With weather expected to be quite nice this Memorial Day weekend, it would seem to be a perfect time to get out and start hiking! There are several great options for you to explore because of the diverse snow-pack levels across the State. If you prefer hiking on dry conditions, then heading south or sticking close to home will be your best bets. If you want to test your skills in the snow, heading North and West will be the directions of choice. If you do opt to travel where there is snow, be aware that the snow-pack is at record levels this year and that avalanche danger is still very real. In fact, just this past weekend, a skier died in an avalanche after ascending Torreys Peak, so be very careful!
Let's move on to the list, shall we?
1. Mount Princeton.
Mount Princeton is situated just south of Buena Vista, a mere 2 hour drive from Colorado Springs. Mount Princeton certainly would be quite a challenging hike, especially given the large amount of snow still left on its slopes; however, if you start early enough, you could be greeted by an incredible sunrise similar to the one I witnessed last weekend there. Even if you don't plan on summiting, the hike up the trail should be nice this weekend. Be sure to see the slideshow for photos! CLICK HERE for my full account of that climb last weekend and for more details on how to climb it.
2. Mount Rosa.
Mount Rosa is quite a bit closer to home, a mere 45 minute drive from Colorado Springs. Mount Rosa is a 11,499 ft. mountain located just west of Colorado Springs on the South part of town. To get to the trailhead for Mount Rosa, take Old Stage/Gold Camp Road approximately 12.5 miles to Forest Service Road 379 (close to the Penrose-Rosemont Reservoir). Turn north on 379 and travel on the 4WD road to Frosty Park for another 1.5 miles. Mount Rosa is a good hike for beginners and still yields excellent views of Colorado Springs and the Sangre de Cristo Mountains to the south. CLICK HERE for full details on how to climb Mount Rosa.
3. Red Rocks Open Space.
Red Rocks Open Space (RROS) is in the city limits of Colorado Springs and offers challenges for both beginners and advanced hikers alike. There are numerous trails strewn about the area and ample opportunity for great views of the city and for rock climbing as well. To get to RROS, take Highway 24 West to High St. and take a left. This road leads you directly into RROS and provides access to two out of the three trailheads. The third trailhead can be accessed off of 31st St., just south of Highway 24 (Cimmaron). For more details on hiking in RROS, CLICK HERE.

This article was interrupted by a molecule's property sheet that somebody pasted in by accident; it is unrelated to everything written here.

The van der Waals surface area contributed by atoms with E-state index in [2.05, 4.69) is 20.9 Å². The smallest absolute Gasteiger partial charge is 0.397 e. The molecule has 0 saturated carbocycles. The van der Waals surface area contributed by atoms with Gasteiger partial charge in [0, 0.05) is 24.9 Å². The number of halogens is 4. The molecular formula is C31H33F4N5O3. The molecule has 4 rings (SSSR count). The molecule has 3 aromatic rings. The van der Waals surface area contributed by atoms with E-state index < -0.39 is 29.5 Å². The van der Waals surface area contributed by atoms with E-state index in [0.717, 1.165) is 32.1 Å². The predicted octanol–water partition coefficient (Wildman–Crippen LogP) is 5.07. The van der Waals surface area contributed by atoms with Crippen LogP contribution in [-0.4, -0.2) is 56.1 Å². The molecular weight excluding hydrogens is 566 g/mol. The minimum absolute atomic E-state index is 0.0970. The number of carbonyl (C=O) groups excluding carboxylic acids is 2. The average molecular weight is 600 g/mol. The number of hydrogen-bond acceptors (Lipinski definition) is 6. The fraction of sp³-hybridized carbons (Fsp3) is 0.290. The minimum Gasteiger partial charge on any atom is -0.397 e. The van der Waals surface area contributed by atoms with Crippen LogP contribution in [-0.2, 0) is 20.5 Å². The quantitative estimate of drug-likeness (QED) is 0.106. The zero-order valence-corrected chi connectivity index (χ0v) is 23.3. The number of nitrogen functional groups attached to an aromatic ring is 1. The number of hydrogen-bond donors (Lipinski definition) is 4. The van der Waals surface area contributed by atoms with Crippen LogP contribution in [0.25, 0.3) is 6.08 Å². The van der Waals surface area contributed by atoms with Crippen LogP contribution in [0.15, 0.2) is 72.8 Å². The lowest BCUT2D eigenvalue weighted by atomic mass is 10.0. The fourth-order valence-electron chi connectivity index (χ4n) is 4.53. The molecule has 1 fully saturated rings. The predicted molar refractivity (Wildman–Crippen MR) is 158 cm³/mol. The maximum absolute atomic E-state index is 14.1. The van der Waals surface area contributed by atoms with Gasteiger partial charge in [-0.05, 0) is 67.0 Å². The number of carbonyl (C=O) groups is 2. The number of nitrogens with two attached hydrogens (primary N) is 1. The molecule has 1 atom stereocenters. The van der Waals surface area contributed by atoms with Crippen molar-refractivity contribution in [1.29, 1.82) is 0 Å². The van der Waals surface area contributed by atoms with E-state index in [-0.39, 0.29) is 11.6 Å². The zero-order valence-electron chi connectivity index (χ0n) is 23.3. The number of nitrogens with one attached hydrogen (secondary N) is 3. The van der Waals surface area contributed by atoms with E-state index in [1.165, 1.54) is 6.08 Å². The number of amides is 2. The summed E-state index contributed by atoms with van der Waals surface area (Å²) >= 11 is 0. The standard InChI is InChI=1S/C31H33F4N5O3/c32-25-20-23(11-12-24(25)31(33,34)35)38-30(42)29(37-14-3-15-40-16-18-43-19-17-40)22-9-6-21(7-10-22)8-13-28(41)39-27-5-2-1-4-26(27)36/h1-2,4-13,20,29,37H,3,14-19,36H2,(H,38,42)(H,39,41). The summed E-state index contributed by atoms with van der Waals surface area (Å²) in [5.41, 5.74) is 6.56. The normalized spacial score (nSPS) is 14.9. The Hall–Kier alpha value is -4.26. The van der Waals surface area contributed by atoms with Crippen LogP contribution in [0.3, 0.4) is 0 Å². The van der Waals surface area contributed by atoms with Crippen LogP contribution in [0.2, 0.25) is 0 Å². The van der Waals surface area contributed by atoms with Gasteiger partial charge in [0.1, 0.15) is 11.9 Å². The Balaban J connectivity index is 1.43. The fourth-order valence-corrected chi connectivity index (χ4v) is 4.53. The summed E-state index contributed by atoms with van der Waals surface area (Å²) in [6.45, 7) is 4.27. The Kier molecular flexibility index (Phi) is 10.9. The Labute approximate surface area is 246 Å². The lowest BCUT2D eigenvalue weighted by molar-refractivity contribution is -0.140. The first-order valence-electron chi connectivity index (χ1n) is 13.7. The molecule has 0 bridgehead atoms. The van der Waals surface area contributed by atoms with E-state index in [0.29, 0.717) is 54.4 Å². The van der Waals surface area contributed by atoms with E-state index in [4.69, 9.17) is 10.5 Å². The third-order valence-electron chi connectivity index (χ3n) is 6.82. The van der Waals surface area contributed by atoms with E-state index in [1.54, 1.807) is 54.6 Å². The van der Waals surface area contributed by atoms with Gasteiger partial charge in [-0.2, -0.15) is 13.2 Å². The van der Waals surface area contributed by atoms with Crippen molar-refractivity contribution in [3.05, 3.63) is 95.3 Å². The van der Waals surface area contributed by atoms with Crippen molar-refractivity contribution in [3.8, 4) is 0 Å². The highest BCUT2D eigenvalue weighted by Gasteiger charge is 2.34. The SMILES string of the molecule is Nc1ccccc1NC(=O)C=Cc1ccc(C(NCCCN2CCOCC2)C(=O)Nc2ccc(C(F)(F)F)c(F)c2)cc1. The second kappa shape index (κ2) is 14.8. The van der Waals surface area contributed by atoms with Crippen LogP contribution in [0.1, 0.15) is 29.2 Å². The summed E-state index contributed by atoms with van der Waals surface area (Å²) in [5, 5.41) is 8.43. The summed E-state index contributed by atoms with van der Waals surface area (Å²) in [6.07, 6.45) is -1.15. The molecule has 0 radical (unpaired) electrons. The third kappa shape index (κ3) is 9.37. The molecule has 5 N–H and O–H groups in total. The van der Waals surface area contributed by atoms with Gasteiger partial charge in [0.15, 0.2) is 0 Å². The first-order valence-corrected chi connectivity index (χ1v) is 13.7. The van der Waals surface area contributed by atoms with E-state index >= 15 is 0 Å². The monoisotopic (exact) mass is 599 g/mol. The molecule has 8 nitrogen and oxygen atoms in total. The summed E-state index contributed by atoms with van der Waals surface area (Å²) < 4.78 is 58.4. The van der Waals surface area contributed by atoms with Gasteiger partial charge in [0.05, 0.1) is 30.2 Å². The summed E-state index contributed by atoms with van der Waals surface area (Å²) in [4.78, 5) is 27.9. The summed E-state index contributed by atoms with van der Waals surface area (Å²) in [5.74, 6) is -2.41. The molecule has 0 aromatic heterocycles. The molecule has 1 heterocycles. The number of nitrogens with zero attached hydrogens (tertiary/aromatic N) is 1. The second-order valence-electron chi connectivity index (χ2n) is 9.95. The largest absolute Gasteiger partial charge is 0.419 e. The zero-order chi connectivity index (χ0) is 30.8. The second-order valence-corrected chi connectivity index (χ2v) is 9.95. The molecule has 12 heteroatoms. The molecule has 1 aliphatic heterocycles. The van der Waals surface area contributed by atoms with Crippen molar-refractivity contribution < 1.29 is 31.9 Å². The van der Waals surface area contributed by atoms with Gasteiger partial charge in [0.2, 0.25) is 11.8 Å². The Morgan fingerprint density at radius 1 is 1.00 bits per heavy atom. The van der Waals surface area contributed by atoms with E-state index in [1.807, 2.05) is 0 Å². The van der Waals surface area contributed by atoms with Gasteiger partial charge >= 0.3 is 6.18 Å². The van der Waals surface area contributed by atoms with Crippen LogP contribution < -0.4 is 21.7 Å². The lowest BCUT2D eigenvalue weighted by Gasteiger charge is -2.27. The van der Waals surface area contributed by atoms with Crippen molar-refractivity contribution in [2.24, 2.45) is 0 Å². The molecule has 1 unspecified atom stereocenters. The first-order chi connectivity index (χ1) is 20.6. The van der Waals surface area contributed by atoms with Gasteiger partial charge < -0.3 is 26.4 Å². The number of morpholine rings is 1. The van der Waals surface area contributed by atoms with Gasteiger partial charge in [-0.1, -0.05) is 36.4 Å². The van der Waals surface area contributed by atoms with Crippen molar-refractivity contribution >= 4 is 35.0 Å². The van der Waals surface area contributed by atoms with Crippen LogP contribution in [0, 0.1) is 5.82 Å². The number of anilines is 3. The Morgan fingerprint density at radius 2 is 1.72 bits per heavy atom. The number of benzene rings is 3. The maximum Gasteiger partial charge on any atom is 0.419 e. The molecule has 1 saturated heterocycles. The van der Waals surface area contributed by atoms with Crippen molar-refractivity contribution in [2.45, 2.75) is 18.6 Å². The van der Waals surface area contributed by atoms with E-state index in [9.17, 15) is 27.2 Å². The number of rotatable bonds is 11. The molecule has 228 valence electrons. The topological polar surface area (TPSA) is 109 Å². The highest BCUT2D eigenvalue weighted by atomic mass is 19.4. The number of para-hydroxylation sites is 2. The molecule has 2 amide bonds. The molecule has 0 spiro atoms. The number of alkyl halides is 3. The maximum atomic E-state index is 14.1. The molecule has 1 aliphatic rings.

4. Sentinel Point.
Sentinel Point is a fairly unknown mountain on the west side of Pikes Peak. One can access the mountain by driving to Divide on Highway 24 and heading South on Highway 67 just past the old tunnel. The "Horsethief Park" trailhead, which provides access to both Sentinel Point and Pancake Rocks can be found roughly halfway between Divide and Cripple Creek. Sentinel Point is a great hike; even if you don’t make it to the top you will get a good taste of wilderness and peace. I highly recommend this hike due to its close proximity and ease of access.
5. Mount Shavano.
Mount Shavano is the southern-most 14er in the Sawatch Range, located just west of Salida, Colorado, a quick 2.5 hour drive from Colorado Springs. Shavano offers excellent challenges for hikers and mountaineers, and is often chosen by many as a season starting warm-up. With snow sure to still be found on Shavano, the route of choice would be to go up the Angel of Shavano, using an ice axe and crampons to aid your climb. If you don’t wish to go all the way up, the trail still offers great scenery to tree-line. For a full account of my climb of Shavano last year, be sure to CLICK HERE.
Check out more trails in your area: Examiner.com's Trail Guide
I hope I have given you a good variety of local hikes to generate some interest for your weekend hiking plans! Be sure to hike safely, and be sure to check out other articles here to help you prepare for the hike.